Monday, July 25, 2016

INTERVIEW WITH LITERARY AGENT LINDA CAMACHO by Mary E. Cronin



Literary Agent Linda Camacho has some words of wisdom for writers of 
middle grade fiction this week!

Here is Linda’s official bio:
Linda Camacho joined Prospect Agency in 2015 after a decade in publishing. She attended Cornell University and her experience since graduation created a great background for a career in agenting. She interned at Simon & Schuster and Writers House literary agency, worked at Penguin in production, and settled into children's marketing at Random House before making the move to agenting. She received her MFA in Writing for Children & Young Adults from the Vermont College of Fine Arts.
She's interested in graphic novels, MG, YA, and adult fiction across all genres (particularly romance/women's fiction, horror, fantasy, and contemporary). She also seeks very select literary fiction (preferably with commercial bent) and picture book writer-illustrators. Diversity of all types welcome (ethnicity, disability, sexuality, etc.)! 

Linda is also on Twitter:



I signed with Linda in 2015 and I find her to have a solid sense of the publishing business combined with an encouraging and positive outlook. I invited her to answer some questions for Project Mayhem about middle grade fiction from her perspective as an agent, and I’m so glad she said yes!

Thanks for dropping in to Project Mayhem Middle Grade Blog, Linda! Can you start by telling us: what were YOU like as a middle-grader?

Thanks for having me! Project Mayhem is just terrific.

Ah, Little Me. Much like today, I was what I like to call indoorsy, pre-Netflix-and-chill era. I grew up in the Bronx with very protective parents, so I was always indoors, reading, reading, reading, and watching TV. I read Archie comics and R. L. Stine books, and stayed up late watching horror movies and telenovelas with my mom. It was fun! I was a lot more brash than I am now and got in trouble plenty of times for what I like to call "candor."  I like to think I've toned that down since then!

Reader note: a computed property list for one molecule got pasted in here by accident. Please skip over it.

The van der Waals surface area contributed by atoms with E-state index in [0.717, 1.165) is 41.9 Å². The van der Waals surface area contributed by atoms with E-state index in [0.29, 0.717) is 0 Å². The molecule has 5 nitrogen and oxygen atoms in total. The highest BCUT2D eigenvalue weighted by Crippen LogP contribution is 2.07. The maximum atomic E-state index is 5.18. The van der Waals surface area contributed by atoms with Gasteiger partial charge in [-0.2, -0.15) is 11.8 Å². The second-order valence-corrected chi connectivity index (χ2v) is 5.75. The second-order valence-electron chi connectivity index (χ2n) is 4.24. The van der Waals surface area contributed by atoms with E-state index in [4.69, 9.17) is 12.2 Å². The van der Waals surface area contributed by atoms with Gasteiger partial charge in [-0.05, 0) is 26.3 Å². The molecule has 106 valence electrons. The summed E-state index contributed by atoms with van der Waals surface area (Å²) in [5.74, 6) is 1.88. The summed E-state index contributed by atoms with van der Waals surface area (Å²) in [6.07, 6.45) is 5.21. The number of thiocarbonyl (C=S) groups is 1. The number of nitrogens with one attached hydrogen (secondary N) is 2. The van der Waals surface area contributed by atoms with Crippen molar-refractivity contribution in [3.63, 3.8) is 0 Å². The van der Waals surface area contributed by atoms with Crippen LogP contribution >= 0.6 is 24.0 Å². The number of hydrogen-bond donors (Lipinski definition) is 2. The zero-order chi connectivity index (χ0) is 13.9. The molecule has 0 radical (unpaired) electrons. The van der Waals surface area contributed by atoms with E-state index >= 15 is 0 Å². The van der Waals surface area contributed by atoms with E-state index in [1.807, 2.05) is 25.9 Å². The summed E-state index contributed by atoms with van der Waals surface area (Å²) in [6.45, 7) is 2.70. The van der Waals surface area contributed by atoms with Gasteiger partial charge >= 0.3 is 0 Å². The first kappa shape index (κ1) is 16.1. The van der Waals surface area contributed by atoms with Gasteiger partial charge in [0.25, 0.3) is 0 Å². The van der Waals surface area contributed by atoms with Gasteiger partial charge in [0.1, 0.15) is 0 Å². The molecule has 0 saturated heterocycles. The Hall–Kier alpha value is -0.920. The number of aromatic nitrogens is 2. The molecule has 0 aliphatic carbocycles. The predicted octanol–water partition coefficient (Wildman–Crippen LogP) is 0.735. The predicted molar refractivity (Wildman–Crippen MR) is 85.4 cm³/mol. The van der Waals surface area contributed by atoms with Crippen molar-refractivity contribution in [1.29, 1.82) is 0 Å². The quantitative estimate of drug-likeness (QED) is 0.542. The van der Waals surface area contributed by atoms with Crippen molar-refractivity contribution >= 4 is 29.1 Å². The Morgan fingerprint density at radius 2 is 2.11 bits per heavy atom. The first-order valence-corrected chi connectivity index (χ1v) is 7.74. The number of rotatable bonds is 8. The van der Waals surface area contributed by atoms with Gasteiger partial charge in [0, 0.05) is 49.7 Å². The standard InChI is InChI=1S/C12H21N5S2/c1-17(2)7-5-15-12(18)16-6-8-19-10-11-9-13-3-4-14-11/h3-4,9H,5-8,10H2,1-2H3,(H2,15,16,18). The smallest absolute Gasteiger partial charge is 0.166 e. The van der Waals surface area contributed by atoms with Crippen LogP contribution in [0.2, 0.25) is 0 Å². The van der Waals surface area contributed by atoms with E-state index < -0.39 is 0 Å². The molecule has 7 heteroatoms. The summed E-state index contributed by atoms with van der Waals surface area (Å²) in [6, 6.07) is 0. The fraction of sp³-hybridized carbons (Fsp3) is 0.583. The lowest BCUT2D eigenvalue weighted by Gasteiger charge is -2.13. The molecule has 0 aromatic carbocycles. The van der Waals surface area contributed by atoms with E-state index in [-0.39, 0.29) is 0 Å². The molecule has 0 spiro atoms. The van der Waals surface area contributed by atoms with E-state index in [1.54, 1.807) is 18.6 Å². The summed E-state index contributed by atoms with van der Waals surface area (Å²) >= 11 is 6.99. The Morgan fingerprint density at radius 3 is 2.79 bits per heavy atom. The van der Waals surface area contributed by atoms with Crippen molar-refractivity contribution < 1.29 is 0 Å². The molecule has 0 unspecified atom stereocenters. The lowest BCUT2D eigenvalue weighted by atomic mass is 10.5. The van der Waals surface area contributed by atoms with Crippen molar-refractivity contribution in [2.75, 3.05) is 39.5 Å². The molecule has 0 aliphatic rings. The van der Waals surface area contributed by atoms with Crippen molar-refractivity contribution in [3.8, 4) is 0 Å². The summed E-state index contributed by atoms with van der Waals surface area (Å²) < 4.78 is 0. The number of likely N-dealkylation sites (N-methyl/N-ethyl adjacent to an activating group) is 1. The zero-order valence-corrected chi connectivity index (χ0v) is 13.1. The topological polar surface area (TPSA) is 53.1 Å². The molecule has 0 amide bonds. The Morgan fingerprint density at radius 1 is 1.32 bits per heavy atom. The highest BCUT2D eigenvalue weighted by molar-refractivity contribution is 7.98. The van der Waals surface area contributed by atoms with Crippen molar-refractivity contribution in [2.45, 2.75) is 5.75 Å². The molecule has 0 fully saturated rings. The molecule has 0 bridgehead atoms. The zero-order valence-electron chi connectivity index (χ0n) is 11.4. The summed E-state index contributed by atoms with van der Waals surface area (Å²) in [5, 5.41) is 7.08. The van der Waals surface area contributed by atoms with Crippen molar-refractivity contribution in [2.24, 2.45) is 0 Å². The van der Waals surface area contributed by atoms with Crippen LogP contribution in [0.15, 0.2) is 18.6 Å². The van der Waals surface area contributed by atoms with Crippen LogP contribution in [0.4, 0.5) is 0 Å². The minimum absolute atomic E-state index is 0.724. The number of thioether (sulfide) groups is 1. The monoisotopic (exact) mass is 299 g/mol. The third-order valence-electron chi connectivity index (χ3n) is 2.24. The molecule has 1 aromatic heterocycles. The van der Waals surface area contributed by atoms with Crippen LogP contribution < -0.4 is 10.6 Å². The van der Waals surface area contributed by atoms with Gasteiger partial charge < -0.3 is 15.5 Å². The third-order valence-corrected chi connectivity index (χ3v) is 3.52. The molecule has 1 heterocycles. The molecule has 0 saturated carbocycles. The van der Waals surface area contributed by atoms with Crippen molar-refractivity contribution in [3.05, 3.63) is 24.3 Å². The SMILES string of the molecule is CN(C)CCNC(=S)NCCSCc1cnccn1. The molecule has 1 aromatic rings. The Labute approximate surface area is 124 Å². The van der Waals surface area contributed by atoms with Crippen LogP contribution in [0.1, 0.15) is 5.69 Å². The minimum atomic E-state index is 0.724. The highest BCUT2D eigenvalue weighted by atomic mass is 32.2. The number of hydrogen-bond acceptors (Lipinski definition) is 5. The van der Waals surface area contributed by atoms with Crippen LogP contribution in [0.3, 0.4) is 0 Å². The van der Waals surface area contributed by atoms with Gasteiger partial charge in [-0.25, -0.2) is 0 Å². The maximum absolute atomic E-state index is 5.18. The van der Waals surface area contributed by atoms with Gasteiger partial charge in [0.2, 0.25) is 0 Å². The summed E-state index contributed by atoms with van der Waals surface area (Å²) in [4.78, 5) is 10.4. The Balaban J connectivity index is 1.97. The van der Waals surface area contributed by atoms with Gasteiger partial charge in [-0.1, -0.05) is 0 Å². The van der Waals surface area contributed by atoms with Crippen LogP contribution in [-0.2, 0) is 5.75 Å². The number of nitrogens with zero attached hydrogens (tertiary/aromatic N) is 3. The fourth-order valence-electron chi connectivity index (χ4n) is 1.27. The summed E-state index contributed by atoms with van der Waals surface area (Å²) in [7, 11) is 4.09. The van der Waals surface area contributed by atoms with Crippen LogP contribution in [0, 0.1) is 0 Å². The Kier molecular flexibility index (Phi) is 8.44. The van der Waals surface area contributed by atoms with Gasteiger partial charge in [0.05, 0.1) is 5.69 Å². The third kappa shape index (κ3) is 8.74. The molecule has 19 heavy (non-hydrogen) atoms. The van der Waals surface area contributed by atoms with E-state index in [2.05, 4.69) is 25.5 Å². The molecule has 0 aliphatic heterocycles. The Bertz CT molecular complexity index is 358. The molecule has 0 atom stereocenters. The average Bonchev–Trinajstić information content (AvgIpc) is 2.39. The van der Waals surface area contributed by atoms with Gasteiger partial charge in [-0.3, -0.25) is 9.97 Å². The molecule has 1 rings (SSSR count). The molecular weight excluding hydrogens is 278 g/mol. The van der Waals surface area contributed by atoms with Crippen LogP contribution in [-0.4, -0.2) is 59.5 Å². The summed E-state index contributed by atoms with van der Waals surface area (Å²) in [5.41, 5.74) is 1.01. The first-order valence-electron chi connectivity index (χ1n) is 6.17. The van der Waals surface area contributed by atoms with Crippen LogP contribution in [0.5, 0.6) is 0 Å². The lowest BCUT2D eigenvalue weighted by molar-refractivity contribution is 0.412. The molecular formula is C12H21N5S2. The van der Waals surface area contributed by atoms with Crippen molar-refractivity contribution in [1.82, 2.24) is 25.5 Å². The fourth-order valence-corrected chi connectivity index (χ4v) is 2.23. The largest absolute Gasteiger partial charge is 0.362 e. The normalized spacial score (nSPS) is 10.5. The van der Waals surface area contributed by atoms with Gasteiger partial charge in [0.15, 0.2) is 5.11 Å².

As an agent, what qualities do you look for in a middle-grade novel?

 Like with any amazing book, I look for an emotional core. The novel has to touch me in some way, no matter the genre. It can be a creepy tale, an adventure story, what have you--there needs to be some emotional truth that makes the characters come to life. Make me laugh, make me cry, and you've got me.


What kinds of characters are you drawn to?

Characters have to be sympathetic in some form. They don't necessarily have to be likable, but there has to be a way for me to connect with them. And with likable characters, I don't like perfection, since that's not realistic. I always think of Indiana Jones, who's cool and adventurous...and freaks out over snakes. I mean, how can you not love that? Even with a villain, I generally prefer to see some shred of humanity in him. Like in Bridge to Terabithia, when bully Janice Avery is humiliated and you see that, yes, she does have feelings. You could have the most amazing plot in the world, but without sympathetic, well-drawn characters, how could I care?


There seems to be a myriad of opinions about what constitutes “appropriate” subject matter for middle grade novels. For instance, author Kate Messner was recently disinvited from a school visit when the school realized that the main character in Kate’s latest middle grade novel, The Seventh Wish, has an older sister who struggles with addiction. Author Phil Bildner was disinvited from a school visit in reaction to his book-talking George, Alex Gino’s middle grade novel about a transgender fourth grader. What are your thoughts on complex topics and themes in middle grade?

  I really don't believe writers should censor themselves on the middle grade topics they'd like to cover. I was very disappointed to hear about Kate Messner's invitation being revoked because, you know what, kids are smarter than we think. They can handle tough topics and chances are, many of them are dealing with those hot button issues, as much as we like to believe they aren't. It's all in how a writer frames these issues. I'll represent anything I'm passionate about and if it's a hot button issue, all the better. If the content is written in just the right way, tailored appropriately to middle grade readers, then why not?


There has been so much advocacy and conversation in the children’s publishing world in terms of the need for more diverse characters and stories. Do you see this reflected in the marketplace?